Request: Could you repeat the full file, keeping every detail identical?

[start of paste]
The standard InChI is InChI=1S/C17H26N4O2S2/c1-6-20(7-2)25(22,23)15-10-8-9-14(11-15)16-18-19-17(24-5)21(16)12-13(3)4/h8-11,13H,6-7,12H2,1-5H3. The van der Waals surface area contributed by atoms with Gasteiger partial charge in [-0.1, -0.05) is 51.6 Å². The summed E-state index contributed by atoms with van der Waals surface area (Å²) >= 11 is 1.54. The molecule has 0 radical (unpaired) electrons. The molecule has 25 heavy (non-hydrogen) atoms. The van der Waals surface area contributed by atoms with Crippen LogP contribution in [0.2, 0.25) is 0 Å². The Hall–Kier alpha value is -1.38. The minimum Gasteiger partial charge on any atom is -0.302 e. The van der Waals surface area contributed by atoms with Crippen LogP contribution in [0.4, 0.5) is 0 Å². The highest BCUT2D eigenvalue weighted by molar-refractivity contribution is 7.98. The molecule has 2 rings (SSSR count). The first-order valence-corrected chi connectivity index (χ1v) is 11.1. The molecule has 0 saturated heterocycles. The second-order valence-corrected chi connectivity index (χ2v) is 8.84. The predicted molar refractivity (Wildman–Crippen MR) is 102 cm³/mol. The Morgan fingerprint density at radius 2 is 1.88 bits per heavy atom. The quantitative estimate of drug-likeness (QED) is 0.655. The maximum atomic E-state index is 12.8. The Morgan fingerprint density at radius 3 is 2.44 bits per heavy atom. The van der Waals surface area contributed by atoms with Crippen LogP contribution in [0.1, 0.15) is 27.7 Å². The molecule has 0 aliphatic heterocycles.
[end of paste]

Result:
The standard InChI is InChI=1S/C17H26N4O2S2/c1-6-20(7-2)25(22,23)15-10-8-9-14(11-15)16-18-19-17(24-5)21(16)12-13(3)4/h8-11,13H,6-7,12H2,1-5H3. The van der Waals surface area contributed by atoms with Gasteiger partial charge in [-0.1, -0.05) is 51.6 Å². The summed E-state index contributed by atoms with van der Waals surface area (Å²) >= 11 is 1.54. The molecule has 0 radical (unpaired) electrons. The molecule has 25 heavy (non-hydrogen) atoms. The van der Waals surface area contributed by atoms with Crippen LogP contribution in [0.2, 0.25) is 0 Å². The Hall–Kier alpha value is -1.38. The minimum Gasteiger partial charge on any atom is -0.302 e. The van der Waals surface area contributed by atoms with Crippen LogP contribution in [0.4, 0.5) is 0 Å². The highest BCUT2D eigenvalue weighted by molar-refractivity contribution is 7.98. The molecule has 2 rings (SSSR count). The first-order valence-corrected chi connectivity index (χ1v) is 11.1. The molecule has 0 saturated heterocycles. The second-order valence-corrected chi connectivity index (χ2v) is 8.84. The predicted molar refractivity (Wildman–Crippen MR) is 102 cm³/mol. The Morgan fingerprint density at radius 2 is 1.88 bits per heavy atom. The quantitative estimate of drug-likeness (QED) is 0.655. The maximum atomic E-state index is 12.8. The Morgan fingerprint density at radius 3 is 2.44 bits per heavy atom. The van der Waals surface area contributed by atoms with Crippen LogP contribution in [0.1, 0.15) is 27.7 Å². The molecule has 0 aliphatic heterocycles.